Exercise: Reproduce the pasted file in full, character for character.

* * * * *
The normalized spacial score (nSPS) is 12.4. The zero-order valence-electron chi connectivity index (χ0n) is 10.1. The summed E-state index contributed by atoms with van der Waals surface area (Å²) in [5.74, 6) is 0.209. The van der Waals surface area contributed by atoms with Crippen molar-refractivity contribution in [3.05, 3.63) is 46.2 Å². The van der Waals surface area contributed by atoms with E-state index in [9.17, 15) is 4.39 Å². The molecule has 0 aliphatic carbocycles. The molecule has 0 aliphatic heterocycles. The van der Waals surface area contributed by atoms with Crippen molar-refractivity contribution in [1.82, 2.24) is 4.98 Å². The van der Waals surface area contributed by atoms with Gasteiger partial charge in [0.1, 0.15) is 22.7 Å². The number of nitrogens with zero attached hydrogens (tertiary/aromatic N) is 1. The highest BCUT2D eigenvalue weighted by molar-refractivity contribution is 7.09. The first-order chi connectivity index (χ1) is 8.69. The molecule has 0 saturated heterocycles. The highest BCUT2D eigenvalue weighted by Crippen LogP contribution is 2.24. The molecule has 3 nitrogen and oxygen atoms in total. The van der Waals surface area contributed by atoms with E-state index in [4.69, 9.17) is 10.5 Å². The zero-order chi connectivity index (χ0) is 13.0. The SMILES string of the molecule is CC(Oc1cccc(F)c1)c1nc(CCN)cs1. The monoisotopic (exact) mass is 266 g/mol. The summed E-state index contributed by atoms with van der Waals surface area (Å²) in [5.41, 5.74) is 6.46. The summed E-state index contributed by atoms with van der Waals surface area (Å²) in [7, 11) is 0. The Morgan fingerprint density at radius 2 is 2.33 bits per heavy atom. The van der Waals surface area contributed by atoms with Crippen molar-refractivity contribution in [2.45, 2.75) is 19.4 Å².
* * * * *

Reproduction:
The normalized spacial score (nSPS) is 12.4. The zero-order valence-electron chi connectivity index (χ0n) is 10.1. The summed E-state index contributed by atoms with van der Waals surface area (Å²) in [5.74, 6) is 0.209. The van der Waals surface area contributed by atoms with Crippen molar-refractivity contribution in [3.05, 3.63) is 46.2 Å². The van der Waals surface area contributed by atoms with E-state index in [9.17, 15) is 4.39 Å². The molecule has 0 aliphatic carbocycles. The molecule has 0 aliphatic heterocycles. The van der Waals surface area contributed by atoms with Crippen molar-refractivity contribution in [1.82, 2.24) is 4.98 Å². The van der Waals surface area contributed by atoms with Gasteiger partial charge in [0.1, 0.15) is 22.7 Å². The number of nitrogens with zero attached hydrogens (tertiary/aromatic N) is 1. The highest BCUT2D eigenvalue weighted by molar-refractivity contribution is 7.09. The first-order chi connectivity index (χ1) is 8.69. The molecule has 0 saturated heterocycles. The highest BCUT2D eigenvalue weighted by Crippen LogP contribution is 2.24. The molecule has 3 nitrogen and oxygen atoms in total. The van der Waals surface area contributed by atoms with E-state index in [4.69, 9.17) is 10.5 Å². The zero-order chi connectivity index (χ0) is 13.0. The SMILES string of the molecule is CC(Oc1cccc(F)c1)c1nc(CCN)cs1. The monoisotopic (exact) mass is 266 g/mol. The summed E-state index contributed by atoms with van der Waals surface area (Å²) in [5.41, 5.74) is 6.46. The summed E-state index contributed by atoms with van der Waals surface area (Å²) in [7, 11) is 0. The Morgan fingerprint density at radius 2 is 2.33 bits per heavy atom. The van der Waals surface area contributed by atoms with Crippen molar-refractivity contribution in [2.45, 2.75) is 19.4 Å².